The coated glass was then subjected to a toughening cycle in which it was heated at 670° C. in a laboratory furnace for 5 minutes and then withdrawn and rapidly cooled. After toughening the coated glass was found to have a visible light reflection of 53% (measured from the glass side), indicating that the coating with an aluminium overlayer is suitable for use as a vehicle rear view mirror.
The humidity resistance of the toughened coated glass was tested in a humidity cabinet at a temperature of 40° C. and a relative humidity of 100%; no damage to the coating was observed.
As in Example 4, a pane of 6 mm clear float glass was prepared for coating by washing and drying and loaded into a Leybold Heraeus laboratory plant for dc magnetron sputtering.
A stainless steel (DIN 1.4401) coating, suitable for use in a reflective spandrel panel, approximately 80 nm thick, was deposited by sputtering from a stainless steel target under an argon atmosphere, and a layer of aluminium approximately 30 nm thick was sputtered over the stainless steel coating from an aluminium target under an argon atmosphere. The glass was toughened by heating in air and cooling rapidly. After toughening, the coated glass was found to have a visible light reflection of 39% (measured from the glass side) and a light transmission of less than 1%. The sample was subjected to the humidity test described in Example 4 and found to be undamaged.
In the following series of Examples, carried out using a Nordiko NS 2500 dc magnetron sputtering plant, the metal and metal alloy layers were sputtered from corresponding cathodes under argon at a pressure of 2×10-3 torr. After deposition, the coated glasses were toughened as described in Example 1.
The layers deposited in each case, and the light transmission of the coated glass (measured from the glass side), before and after toughening, are shown in Table 1. The coatings are all useful as solar control coatings, and retain high reflectivities for visible light and solar heat when the glass substrates are toughened.
A comparison of Examples 7 and 8 shows a significant increase in the light transmission of the coated glass resulting from inclusion of a stannic oxide anti-reflection layer over the solar control coating of Inconel. Similarly, a comparison of Examples 8 and 9 shows a smaller, but still significant, increase in light transmission resulting from the inclusion of an anti-reflection tin oxide layer intermediate between the solar control layer and the glass.
In Example 7, the aluminium layer is divided into two sub-layers above and below the stannic oxide layer. Dividing the total aluminium used in this way is found to reduce the tendency to formation of haze in the toughened product, and provides a toughened product of improved appearance to that obtained by using the same total amount of aluminium in a single layer.
In each of these Examples, a pane of clear 6 mm float glass was prepared for coating by washing and drying and loaded into an Airco ILS 1600 dc magnetron sputtering apparatus. A solar control coating comprising a layer of stainless steel (approximately 12% chromium, 12% nickel and the balance iron) was sputtered from a stainless steel cathode under an argon atmosphere at a pressure of 4×10-3 torr.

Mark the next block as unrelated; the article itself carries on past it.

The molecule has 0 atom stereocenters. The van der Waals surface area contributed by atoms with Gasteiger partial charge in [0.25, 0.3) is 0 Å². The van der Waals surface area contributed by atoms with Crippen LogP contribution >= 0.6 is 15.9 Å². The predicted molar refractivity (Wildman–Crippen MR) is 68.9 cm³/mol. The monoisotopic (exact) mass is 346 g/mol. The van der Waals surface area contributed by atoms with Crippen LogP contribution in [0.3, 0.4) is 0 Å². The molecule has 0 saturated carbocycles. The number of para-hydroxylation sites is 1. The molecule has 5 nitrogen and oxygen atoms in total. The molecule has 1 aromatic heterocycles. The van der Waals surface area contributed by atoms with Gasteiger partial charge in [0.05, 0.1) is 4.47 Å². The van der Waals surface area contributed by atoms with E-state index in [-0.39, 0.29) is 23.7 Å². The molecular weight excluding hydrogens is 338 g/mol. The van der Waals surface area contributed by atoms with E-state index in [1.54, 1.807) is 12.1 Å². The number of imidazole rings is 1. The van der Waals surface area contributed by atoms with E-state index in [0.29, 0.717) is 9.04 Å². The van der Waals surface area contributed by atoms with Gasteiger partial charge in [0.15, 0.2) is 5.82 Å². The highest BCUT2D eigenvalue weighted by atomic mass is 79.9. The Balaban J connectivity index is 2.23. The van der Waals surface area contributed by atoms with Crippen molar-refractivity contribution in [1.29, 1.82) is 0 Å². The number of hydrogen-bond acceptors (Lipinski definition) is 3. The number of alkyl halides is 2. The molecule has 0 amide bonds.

TABLE 1______________________________________Example 6 7 8 9______________________________________Intermediate -- -- -- 40 nmlayer stannic oxideSolar control 15 nm 17 nm 10 nm 10 nmcoating Inconel1 Inconel1 stainless stainless steel2 steel2Aluminium 15 nm 15 nm 20 nm 20 nm(sub-)layerMetal oxide -- 40 nm -- --layer stannic oxideAluminium -- 7.5 nm -- --(sub-)layerLight transmission 3% 4% 5% 5%(before toughening)Light transmission 17% 32% 18% 22%(after toughening)______________________________________ 1 an alloy of 70% nickel, 12% chromium and the balance iron 2 an alloy of 12% nickel, 12% chromium and the balance iron
In Example 10, a layer of aluminium 17.5 nm thick was sputtered over the solar control coating from an aluminium cathode under an argon atmosphere at a pressure of 4×10-3 torr. The coated glass, which was found to be highly reflective and have a light transmission of about 10% was subjected to a toughening cycle as described in Example 1. The glass retained retained a high degree of reflectivity, while its light transmission was found to have increased from 10% to 19%.
In Example 11, a sub-layer of aluminium 12.5 nm thick was sputtered over the solar control coating from an argon atmosphere at a pressure of 4×10-3 torr. A layer of stannic oxide 40 nm thick was reactively sputtered onto the aluminium layer from a tin cathode in an oxygen atmosphere at a pressure of 4×10-3 torr, and a further sub-layer of aluminium 7.5 nm thick was sputtered over the stannic oxide layer in a similar manner to the first aluminium sub-layer. The coated glass was then subjected to the toughening cycle described in Example 1. The coated glass was found to retain a high degree of reflectivity on coating on toughening, while the light transmission (measured from the glass side), increased from 16% to 36%. Comparing Examples 10 to 11, it is notable that inclusion of the tin oxide layer has increased the light transmission of the product. Moreover, the product of Example 11, in which the total aluminium is split into two aluminium sub-layers was found to have a reduced level of haze when compared to the product of Example 10.